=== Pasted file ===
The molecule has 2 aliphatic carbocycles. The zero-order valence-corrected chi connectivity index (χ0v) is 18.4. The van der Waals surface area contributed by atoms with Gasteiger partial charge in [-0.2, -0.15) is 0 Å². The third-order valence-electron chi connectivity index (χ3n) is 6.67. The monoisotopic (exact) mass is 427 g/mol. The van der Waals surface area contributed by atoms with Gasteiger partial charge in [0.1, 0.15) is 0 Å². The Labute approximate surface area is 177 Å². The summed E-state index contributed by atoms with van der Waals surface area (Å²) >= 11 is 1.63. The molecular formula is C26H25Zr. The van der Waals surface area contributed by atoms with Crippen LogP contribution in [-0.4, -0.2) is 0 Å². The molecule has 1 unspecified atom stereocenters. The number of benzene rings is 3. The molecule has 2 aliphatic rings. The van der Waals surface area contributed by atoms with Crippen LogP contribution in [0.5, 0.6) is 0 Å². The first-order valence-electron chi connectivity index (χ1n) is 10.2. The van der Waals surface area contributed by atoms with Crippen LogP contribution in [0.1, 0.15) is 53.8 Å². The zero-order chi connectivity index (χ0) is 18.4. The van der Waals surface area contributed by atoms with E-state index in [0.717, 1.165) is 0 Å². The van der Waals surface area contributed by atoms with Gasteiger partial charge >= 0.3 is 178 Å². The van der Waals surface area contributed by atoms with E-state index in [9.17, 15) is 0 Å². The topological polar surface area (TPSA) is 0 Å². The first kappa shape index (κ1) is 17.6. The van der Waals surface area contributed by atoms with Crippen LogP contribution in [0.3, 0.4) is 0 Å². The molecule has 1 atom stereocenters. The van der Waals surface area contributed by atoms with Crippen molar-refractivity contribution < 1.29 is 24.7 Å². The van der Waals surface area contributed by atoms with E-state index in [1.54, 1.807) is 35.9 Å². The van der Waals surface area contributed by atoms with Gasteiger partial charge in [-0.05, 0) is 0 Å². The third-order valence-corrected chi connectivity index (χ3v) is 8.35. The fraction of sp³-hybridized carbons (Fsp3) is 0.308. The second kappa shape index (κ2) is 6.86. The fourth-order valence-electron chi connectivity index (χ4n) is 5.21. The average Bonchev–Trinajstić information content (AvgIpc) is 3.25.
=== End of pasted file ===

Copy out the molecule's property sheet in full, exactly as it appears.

The molecule has 2 aliphatic carbocycles. The zero-order valence-corrected chi connectivity index (χ0v) is 18.4. The van der Waals surface area contributed by atoms with Gasteiger partial charge in [-0.2, -0.15) is 0 Å². The third-order valence-electron chi connectivity index (χ3n) is 6.67. The monoisotopic (exact) mass is 427 g/mol. The van der Waals surface area contributed by atoms with Gasteiger partial charge in [0.1, 0.15) is 0 Å². The Labute approximate surface area is 177 Å². The summed E-state index contributed by atoms with van der Waals surface area (Å²) >= 11 is 1.63. The molecular formula is C26H25Zr. The van der Waals surface area contributed by atoms with Crippen LogP contribution in [-0.4, -0.2) is 0 Å². The molecule has 1 unspecified atom stereocenters. The number of benzene rings is 3. The molecule has 2 aliphatic rings. The van der Waals surface area contributed by atoms with Crippen LogP contribution in [0.5, 0.6) is 0 Å². The first-order valence-electron chi connectivity index (χ1n) is 10.2. The van der Waals surface area contributed by atoms with Crippen LogP contribution in [0.1, 0.15) is 53.8 Å². The zero-order chi connectivity index (χ0) is 18.4. The van der Waals surface area contributed by atoms with E-state index in [0.717, 1.165) is 0 Å². The van der Waals surface area contributed by atoms with Gasteiger partial charge >= 0.3 is 178 Å². The van der Waals surface area contributed by atoms with E-state index in [9.17, 15) is 0 Å². The topological polar surface area (TPSA) is 0 Å². The first kappa shape index (κ1) is 17.6. The van der Waals surface area contributed by atoms with Crippen LogP contribution in [0.3, 0.4) is 0 Å². The molecule has 1 atom stereocenters. The van der Waals surface area contributed by atoms with Crippen molar-refractivity contribution < 1.29 is 24.7 Å². The van der Waals surface area contributed by atoms with E-state index in [1.54, 1.807) is 35.9 Å². The van der Waals surface area contributed by atoms with Gasteiger partial charge in [-0.05, 0) is 0 Å². The third-order valence-corrected chi connectivity index (χ3v) is 8.35. The fraction of sp³-hybridized carbons (Fsp3) is 0.308. The second kappa shape index (κ2) is 6.86. The fourth-order valence-electron chi connectivity index (χ4n) is 5.21. The average Bonchev–Trinajstić information content (AvgIpc) is 3.25.